Please clarify which number we should call?


    PS – Love, love, love your column, Brian.
    You have been my go-to source for all things security-related for MANY years!

    Thanks for all you do.

  17. Ron G

    There’s one sure fire way to arrange things so that you’ll never have to worry about ANY of this crap ever again, and you won’t have to pay a dime and won’t have to call any dumbass automated phone systems or go to any web sites and fill out forms or anything.

    You just have to think outside the box.

    In the 1997 movie “Critical Care” directed by Sidney Lumet, Dr. Butz (played by Albert Brooks) makes the point that if you don’t want to suffer the horrible indignity of spending the final days or weeks or months of your life being kept alive, pointlessly, by machines, then the best and most certain way to avoid that fate is to always remain uninsured.

    Similarly, the best and most sure fire way to insure that you’ll never have to worry about having your identity stolen is to go out immediately and do everything you possibly can to utterly ruin your own credit rating, and to thenceforth live strictly in the cash economy.

    Believe me, if there’s nobody who is going to loan -you- money, then you won’t have to lie awake nights worrying about whether or not someone is going to loan money to someone who is just pretending to be you. They can peruse all of the credit reports on you they want, and if the scammers have any brains at all, they will take one look and give you a pass, as they move on to someone with a solid gold credit rating.

  18. Denis Hitchcock

    Many thanks for the helpful information. On 5/11/18 I was able to request Disclosure Reports and Freezes by phone for my wife and me. My report arrived by mail on 5/16/18, and we received our Freeze Confirmations and PINs the following day. (We are still waiting for my wife’s report.)
    In my report the date of birth was incorrect (the year was right, 1932, but the day and month were not). I called 1-866-343-2821 to rectify and, after giving the last four digits of my social security number and my address, was told to Fax 1-888-826-0688 a cover letter giving my phone number, photocopies of my driving license and social security card and a request to correct the date of birth.
    Frankly, the less information NCTUE has about me the more comfortable I feel, and so I’m wondering if there would be any down side to leaving the report as is, because if I ever wished to temporarily lift the freeze I would do so with one of the big three?
    I would be most grateful for any advice you can offer.

    1. Aldus

      I myself have been reticent to request a freeze, or have much interaction at all with any credit agencies. That’s due to primarily to the fact that I have to GIVE them personal information first…information they may not have. And why would I want them to have my information if it’s not necessary? (Equifax is an obvious example of why NOT to give them accurate information, or any.)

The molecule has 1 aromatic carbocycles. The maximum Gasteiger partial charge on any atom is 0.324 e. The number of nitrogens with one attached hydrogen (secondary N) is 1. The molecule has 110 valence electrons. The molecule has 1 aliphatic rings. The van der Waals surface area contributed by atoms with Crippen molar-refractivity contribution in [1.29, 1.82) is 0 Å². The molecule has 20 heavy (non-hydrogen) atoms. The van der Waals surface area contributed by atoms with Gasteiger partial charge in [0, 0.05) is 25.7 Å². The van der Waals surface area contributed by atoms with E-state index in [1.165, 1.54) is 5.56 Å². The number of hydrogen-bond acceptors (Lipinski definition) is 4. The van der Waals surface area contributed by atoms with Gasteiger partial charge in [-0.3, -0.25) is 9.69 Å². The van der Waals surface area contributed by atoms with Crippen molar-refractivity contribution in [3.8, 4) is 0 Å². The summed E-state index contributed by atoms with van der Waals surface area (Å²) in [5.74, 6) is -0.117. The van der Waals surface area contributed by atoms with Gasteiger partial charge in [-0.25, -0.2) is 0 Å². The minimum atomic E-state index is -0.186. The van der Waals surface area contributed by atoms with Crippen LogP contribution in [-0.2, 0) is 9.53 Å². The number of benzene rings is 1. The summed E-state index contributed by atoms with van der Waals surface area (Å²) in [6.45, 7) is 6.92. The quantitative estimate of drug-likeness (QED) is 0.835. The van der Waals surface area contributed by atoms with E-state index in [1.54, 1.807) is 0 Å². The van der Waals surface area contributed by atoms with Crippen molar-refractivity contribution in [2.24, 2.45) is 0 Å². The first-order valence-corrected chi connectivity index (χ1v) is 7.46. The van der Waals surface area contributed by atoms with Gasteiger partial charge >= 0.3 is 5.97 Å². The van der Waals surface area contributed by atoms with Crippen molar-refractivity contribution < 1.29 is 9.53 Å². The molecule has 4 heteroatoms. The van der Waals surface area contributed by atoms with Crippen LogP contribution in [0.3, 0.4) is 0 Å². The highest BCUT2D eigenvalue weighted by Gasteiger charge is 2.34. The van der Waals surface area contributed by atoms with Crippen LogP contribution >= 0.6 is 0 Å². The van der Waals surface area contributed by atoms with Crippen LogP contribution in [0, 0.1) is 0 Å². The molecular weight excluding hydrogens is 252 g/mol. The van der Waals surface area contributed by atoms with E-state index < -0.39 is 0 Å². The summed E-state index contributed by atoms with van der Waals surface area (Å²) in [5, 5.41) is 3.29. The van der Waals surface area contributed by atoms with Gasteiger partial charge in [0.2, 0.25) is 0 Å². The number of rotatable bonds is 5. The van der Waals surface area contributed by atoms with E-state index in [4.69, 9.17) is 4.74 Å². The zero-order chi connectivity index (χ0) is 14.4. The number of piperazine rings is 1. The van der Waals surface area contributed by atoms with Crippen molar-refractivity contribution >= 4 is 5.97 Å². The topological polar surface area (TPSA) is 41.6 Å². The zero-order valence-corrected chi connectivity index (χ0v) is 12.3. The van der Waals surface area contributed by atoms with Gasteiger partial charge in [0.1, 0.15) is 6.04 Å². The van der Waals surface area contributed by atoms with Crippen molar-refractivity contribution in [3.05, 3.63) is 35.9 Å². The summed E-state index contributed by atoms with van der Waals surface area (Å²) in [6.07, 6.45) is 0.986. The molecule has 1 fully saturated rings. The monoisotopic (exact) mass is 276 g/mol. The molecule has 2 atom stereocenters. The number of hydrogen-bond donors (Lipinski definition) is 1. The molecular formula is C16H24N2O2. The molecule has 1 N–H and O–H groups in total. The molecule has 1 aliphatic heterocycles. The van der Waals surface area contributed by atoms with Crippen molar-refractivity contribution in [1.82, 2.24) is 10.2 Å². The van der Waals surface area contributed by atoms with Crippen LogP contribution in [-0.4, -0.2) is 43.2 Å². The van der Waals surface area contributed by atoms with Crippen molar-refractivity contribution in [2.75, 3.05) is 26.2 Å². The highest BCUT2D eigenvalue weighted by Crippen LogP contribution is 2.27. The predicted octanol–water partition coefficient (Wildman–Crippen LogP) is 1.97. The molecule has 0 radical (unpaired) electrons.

Usually I first try to find out what information any agency has on me, and then decide whether or not to fiddle with it.

      Of course, I don’t have credit cards and use cash almost exclusively. So I suppose that my need for any credit agency is minimal to non-existent.

      Actually, I’d rather let the agencies have wrong information about me, especially if it contributes to my personal and financial privacy.

  19. JLW

    Great post Brian.

    As alwasy MANY thanks.

    So, let’s just review agencies where both I and my wife have now 1) Executed Freezes and, 2) Submit recurring fraud alerts every 90-days:

    Chex Systems
    -and now-



  20. Judd M

    I tried and was unsuccessful. Got this reply:

    We are currently unable to service your request.
    Please try again later.

  21. Aldus

    It’s funny, actually.

    Back on February 9, 2015, I placed a “credit freeze” with both Experian and TransUnion, but NOT Equifax.

    The reason?

    SSL Labs ( graded Equifax certificate setup an “F.”

    How very telling…lol.

  22. KFritz

    Thanks BK!

    Just used and the freeze process was successful. This post appeared while I was on vacation and I didn’t want to use the available computer, so I waited until back at home and used the Ubuntu half of my partitioned machine.

  23. David Brick

    I mailed my request for a freeze on May 10. Two weeks on, there’s been no response at all.

  24. JLW

    A quick update:

    5/19: Requested freezes for both me and my wife via NCTUE’s “touch-tone” telephony system.

    5/25: Received two confirmation letters — postmarked from Atlanta (i.e. Equifax) — via US Mail, providing 10-digit PINs to allow future “un-freezing”

    Moral of this post: Keep sharp lookout for the “PIN letter.”

  25. karan

    Mr. Godse is the person who proves that knowledge is power. He is the ideal person for any aspiring entrepreneur. Various Godse Ganesh issues are out and are very well known but after knowing his life journey he will give us the inspiration to have faith in the existence of hope.

  26. GaryG

    It is said that the only ‘stupid’ question is the one not asked, so here goes. I have two cell phones which are Pay-as-You-Go type phones. I’ve resisted the temptation to get “Smart” phone. How does this cell-phone fraud issue affect me – IF it does?

Comments are closed.